This one cannot be fully quantified especially with the unstable price of fuel now. Some people spent an average of N2, 500 or N3, 000 worth of fuel a day watering their farms. So if you multiply that by the number of days, you know how much you will spend. So, approximately a hectare is costing between N50, 000 to N60, 000 since the fuel price is not static.
Before now, were there any state government farm projects that were abandoned?
Yes such projects existed. The government of Aper Aku initiated a lot of farm projects that were abandoned up till today. These projects include Ber Agbum farm project in Ushongo, demonstration farm at Ukegbe in Guma LG, Raav Livestock Investigation farm and breeding Center, Gwer, Gbor II farm in Logo, Owohiev farm project in Mbatirev, Ikyogen Cattle Ranch, Agric Development Company (ADC) which had the potential of feeding the whole of north central with chickens and so on.
What is the plan of the ministry to resuscitate these farms?
The ministry plans to revive all these farm projects especially using public private partnership arrangement. For investors who want to partner with us in agricultural production, crop production, livestock production, we have the land under liberal terms.
Your ministry promised early distribution of inputs for Benue farmers this year. When are you starting this?
The psychology of farmers is that once they have these products early before cropping season the tendency of selling them is there. Once a farmer has inputs and he has no money in the house, he will just sell the crops thinking that when the cropping season comes, he will get money to replace them.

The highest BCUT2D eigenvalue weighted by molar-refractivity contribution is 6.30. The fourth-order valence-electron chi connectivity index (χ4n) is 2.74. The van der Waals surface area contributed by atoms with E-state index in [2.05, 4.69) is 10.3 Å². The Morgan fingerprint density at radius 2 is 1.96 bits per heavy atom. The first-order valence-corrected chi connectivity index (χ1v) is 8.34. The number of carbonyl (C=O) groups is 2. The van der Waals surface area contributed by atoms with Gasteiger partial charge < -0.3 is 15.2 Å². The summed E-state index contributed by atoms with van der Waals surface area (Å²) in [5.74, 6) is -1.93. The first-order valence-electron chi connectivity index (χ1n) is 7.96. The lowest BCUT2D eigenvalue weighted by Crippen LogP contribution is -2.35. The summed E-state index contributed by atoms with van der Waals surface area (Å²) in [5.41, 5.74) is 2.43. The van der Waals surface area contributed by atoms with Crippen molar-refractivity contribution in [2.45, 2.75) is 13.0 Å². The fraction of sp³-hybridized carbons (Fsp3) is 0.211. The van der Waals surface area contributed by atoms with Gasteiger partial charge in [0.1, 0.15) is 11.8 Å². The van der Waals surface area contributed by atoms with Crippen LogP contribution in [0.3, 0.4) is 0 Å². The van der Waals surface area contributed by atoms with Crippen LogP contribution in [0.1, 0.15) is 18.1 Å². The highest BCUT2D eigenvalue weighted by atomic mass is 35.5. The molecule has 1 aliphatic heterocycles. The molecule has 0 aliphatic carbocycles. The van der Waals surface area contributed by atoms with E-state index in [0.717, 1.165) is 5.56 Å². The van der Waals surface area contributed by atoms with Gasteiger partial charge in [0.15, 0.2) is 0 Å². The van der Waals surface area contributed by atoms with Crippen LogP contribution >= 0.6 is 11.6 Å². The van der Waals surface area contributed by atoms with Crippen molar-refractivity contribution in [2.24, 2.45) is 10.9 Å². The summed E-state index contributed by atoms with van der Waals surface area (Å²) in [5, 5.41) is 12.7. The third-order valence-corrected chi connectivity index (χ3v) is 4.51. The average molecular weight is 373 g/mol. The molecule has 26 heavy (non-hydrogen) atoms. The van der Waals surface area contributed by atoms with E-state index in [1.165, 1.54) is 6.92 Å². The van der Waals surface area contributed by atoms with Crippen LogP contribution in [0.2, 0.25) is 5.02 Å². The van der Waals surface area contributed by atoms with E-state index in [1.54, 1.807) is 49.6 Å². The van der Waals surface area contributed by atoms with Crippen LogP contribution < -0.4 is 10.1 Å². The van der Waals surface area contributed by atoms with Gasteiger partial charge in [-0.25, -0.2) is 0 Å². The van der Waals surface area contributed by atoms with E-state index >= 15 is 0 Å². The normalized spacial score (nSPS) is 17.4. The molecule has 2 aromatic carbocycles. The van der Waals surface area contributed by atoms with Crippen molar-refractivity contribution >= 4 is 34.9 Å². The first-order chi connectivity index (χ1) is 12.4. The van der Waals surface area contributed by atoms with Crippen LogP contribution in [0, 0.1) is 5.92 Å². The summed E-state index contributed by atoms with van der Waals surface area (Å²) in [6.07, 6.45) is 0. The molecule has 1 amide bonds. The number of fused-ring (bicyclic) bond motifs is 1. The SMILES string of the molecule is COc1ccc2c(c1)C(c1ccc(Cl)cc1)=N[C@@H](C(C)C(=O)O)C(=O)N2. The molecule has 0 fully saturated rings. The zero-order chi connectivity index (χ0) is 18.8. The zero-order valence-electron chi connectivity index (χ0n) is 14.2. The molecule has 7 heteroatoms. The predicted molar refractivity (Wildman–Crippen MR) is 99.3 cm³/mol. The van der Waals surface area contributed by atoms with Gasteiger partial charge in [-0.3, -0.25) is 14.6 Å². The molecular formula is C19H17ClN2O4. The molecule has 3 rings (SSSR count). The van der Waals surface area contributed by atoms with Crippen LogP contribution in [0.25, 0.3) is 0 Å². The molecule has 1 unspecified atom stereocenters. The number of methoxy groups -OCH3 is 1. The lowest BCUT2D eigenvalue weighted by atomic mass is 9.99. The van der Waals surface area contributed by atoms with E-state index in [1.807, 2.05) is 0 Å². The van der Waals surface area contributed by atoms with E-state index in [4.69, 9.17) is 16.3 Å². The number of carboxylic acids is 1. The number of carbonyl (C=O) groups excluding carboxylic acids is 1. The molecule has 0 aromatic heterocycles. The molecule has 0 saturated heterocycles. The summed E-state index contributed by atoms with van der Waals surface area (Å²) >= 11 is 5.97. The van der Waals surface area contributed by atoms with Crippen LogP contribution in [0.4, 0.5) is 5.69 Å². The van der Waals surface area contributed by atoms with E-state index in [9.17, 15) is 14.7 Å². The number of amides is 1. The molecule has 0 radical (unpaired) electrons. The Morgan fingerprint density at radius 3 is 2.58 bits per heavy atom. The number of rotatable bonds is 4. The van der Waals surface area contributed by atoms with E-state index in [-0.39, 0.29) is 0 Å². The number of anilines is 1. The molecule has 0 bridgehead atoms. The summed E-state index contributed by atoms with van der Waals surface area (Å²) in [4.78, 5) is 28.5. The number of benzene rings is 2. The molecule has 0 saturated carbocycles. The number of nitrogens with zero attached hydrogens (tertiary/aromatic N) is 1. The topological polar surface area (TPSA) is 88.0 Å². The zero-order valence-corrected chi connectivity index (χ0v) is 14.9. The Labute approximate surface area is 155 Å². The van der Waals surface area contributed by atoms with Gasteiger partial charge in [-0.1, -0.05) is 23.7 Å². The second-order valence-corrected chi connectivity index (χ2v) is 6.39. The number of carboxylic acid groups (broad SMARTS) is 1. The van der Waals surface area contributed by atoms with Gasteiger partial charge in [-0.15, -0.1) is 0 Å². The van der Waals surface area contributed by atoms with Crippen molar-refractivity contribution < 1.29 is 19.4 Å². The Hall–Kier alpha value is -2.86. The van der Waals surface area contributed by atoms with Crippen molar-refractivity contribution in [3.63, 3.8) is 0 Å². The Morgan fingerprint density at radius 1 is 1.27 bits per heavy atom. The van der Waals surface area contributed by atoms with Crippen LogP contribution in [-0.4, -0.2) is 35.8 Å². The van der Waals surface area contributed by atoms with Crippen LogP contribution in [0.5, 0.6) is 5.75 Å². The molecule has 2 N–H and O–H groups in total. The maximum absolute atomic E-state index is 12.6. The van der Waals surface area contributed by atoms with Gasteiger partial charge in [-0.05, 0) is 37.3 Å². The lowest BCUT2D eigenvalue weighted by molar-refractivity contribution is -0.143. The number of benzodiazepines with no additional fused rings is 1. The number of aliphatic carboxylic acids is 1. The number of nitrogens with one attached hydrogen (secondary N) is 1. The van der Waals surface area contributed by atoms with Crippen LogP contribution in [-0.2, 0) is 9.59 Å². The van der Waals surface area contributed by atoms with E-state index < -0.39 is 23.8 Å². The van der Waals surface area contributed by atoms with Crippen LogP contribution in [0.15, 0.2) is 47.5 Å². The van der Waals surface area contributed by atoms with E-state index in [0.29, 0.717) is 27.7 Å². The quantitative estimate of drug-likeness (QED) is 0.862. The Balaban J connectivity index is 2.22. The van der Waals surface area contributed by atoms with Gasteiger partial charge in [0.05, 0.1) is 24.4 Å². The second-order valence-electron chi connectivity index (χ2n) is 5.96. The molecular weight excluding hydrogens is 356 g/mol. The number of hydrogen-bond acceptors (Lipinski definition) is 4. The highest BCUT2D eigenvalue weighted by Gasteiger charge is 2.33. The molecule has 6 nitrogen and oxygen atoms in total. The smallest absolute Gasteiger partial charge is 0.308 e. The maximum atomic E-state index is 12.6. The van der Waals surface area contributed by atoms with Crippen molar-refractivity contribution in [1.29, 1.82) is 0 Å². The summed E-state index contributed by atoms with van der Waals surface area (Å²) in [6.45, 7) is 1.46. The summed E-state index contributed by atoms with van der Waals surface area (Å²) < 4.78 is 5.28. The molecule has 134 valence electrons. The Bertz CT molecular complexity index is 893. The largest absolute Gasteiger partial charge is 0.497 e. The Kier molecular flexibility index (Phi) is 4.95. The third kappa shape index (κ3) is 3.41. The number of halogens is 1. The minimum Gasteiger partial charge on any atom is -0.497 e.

We are thinking that the earliest the inputs would be available would be ending of this month. Arrangements are already in top gear and all contract papers are complete and in the next two weeks before cropping season, you will see fertilizer flooding this state. The fertilising period begins from May, June and July and even August. So, we are not late at all. The behaviour of our people is that if they are given fertilisers in March, he might decide to exchange it with money.
When and how much of the federal government agric loan is the state accessing?
We are still in the process of accessing the agric loan. We are already clustering our farmers and registering them. As we speak, I'm signing up more cooperatives and have directed them to register and open accounts with the Bank of Agriculture. After all these processes, in the next few weeks, the qualified farmers and cooperatives will start accessing the money from agric bank and micro finances. The state is accessing up to N20 billion in five years. In fact, it is as much as the state can access. In the case of Benue, it is not just for rice farmers alone, it includes soybeans and beniseed.
Benue farmers are killed on daily basis and their farms destroyed but Fulani herders. What stringent measures have the state put in place to ensure the safety of farmers and farms?
(Cuts in) Already the federal and state government have done something swiftly on that issue. Areas like Agatu, Makurdi, Logo and Guma, the borderline areas, now have soldiers deployed there.
As the way things stand, our farmers can go back to farm. It's a directive from the federal government and the governor is not sleeping on it.